As bearish conditions intensify, new and unconventional measures are being studied. Thailand is mulling yield-curve control. Brazil wants to expand the central bank’s bond-buying powers. Chile is working to institute a constitutional amendment to allow the central bank to become a buyer of last resort. Turkey has accelerated its debt purchases as the government borrows unprecedented sums of money to reverse the downward trend.
There is also an issue of accountability. Anytime there is a crisis, unscrupulous folks come out of hiding and take advantage of the situation. Since cronyism and corruption are genuine issues in these places, it is more than likely that odious players will reach their hand into the printing press to grab their share of Hungarian forints, Chinese yuan, and Iranian rial.
The long-term consequence for these countries is that their credit ratings could be downgraded to junk status – Columbia, Indonesia, and Mexico have already faced the wrath of a rating reduction. Any indication of rising inflation or capital flight could force central banks to tighten monetary policy, which would send financial markets into a tailspin. Some say that the credibility of these central banks would also be extinguished, proving that they are incapable of mitigating an economic collapse.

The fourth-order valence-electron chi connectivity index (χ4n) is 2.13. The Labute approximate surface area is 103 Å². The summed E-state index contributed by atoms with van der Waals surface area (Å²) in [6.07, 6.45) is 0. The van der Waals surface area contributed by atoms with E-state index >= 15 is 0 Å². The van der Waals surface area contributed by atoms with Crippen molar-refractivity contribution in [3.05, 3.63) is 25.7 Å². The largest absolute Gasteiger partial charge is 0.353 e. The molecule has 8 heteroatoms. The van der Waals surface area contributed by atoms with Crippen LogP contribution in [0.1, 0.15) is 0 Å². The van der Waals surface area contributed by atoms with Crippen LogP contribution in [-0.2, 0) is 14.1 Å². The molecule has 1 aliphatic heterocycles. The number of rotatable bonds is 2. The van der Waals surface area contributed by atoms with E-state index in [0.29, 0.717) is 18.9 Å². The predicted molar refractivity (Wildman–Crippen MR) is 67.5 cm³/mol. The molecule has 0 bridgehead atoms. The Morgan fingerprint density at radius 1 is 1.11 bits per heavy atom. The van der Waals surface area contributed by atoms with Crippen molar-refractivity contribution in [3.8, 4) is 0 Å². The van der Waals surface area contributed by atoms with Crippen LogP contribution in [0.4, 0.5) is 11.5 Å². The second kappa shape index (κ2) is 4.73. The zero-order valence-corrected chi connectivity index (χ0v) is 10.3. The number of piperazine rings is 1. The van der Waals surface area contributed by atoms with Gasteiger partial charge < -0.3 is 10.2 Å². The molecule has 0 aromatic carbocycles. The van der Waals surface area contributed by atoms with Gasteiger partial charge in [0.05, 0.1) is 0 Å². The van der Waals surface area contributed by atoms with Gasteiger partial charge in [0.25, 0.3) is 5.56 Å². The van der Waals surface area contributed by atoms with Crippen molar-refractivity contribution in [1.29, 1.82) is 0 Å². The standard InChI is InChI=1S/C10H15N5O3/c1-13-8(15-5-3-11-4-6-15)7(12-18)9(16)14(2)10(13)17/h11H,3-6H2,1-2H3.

An Empty Refrigerator
When the coronacrisis is etched in history and becomes an unpleasant memory, emerging markets will have no other choice but to request outside assistance – or, as former Vice President Joe Biden would call it, “economic intercourse.” This has typically been the case throughout modern history. The difference this time, however, is that everyone will be broke for years to come as they try to prevent a full-blown meltdown. After consuming all the groceries right after a trip to the supermarket, the global economic cupboard is bare, and we will be out of groceries for some time.
Read more from Andrew Moran.